Cooma Railway Station

Cooma, NSW

About the property

Cooma Railway Station is considered to be the most intact railway precinct in NSW illustrating 100 years of rail transport from 1888 to 1988. Our company provided a conservation management plan for all buildings and infrastructure. Following the report, major conservation works were carried out by the State Rail Authority of NSW to ensure that the station would survive for another century.

 
 

History & Tradition

Opened on 31 May 1889, the Cooma Railway Station is of state significance for its role in the development of Cooma, the Monaro and the Snowy Scheme and for its provision of services for freight and passengers for over a century. It was built under the support of Engineer-in-Chief John Whitton whose name is synonymous with the expansion of railways throughout New South Wales. The station building displays his design skills and the inclusion of some refined architectural elements results in this building being more impressive than others of its size. The station closed was closed on 26-Mar-1986, and has now become the most intact railway precinct in NSW demonstrating a century of railway development. The station building has been restored and is the base for the Cooma-Monaro Railway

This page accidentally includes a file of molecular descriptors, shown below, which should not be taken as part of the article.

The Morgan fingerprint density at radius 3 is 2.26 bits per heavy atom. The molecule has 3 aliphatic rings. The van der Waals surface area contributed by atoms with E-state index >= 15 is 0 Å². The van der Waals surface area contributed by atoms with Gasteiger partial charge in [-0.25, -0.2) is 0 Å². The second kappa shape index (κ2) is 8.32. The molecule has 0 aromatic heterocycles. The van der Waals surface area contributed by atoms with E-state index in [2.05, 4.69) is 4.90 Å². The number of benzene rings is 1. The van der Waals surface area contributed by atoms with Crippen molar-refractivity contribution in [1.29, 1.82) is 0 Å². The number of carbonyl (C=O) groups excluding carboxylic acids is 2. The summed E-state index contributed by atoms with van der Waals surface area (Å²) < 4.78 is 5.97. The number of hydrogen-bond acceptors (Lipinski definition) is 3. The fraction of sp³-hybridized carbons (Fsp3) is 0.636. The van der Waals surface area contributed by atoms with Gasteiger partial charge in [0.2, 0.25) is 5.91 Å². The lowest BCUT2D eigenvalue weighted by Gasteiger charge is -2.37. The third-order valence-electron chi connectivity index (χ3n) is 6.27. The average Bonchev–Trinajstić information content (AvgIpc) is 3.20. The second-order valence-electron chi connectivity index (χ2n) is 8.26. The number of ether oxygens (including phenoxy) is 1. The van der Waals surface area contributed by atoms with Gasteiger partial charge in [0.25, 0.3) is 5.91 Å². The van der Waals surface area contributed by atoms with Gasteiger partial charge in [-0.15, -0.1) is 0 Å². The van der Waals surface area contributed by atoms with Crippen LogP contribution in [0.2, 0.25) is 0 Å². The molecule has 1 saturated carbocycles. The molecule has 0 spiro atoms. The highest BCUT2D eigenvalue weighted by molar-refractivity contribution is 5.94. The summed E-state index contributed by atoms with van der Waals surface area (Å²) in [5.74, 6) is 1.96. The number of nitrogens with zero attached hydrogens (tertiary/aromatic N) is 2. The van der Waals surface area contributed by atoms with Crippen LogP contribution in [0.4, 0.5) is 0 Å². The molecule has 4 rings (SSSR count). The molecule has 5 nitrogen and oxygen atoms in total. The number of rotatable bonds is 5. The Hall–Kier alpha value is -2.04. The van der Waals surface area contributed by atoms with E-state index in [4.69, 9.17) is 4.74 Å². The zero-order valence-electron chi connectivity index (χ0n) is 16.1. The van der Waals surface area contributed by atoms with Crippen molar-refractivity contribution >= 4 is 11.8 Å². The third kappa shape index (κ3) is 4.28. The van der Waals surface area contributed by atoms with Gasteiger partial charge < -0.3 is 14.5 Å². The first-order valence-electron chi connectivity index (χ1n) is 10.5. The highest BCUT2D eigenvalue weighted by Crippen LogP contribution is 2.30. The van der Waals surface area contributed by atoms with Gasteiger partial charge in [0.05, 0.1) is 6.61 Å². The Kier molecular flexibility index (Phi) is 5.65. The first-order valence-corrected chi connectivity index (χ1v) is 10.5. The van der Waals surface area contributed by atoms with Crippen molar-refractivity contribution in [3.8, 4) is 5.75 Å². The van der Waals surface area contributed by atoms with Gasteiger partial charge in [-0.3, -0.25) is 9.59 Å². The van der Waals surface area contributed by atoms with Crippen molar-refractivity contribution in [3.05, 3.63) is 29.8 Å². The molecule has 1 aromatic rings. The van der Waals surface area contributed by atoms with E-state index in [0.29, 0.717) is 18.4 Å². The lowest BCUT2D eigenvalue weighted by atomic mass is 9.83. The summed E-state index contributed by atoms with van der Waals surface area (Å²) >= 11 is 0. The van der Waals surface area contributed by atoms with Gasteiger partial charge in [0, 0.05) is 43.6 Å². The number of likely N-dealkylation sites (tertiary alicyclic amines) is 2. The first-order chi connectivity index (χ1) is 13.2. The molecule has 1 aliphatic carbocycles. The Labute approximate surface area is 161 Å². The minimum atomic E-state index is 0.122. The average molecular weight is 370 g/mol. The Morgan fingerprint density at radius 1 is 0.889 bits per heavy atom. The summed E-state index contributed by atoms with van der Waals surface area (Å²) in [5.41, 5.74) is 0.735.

The station building is a standard roadside design, symmetrically planned with awning supported on cast iron posts and decorative brackets. The brick building comprises of seven main rooms, toilet skillion, entrance vestibule with verandahs and platform with awning. The roof is gabled and clad with painted corrugated iron and features a central transverse gable. The gables display fretwork and finials and rendered walls have masonry detailing. The building, erected in 1888, has undergone a series of modifications but still displays its Railway Gothic architectural style with many original elements and decorative features in situ. Major modifications were undertaken during the 1920s and the 1960s, the latter owing to increased activity during construction of the Snowy Scheme.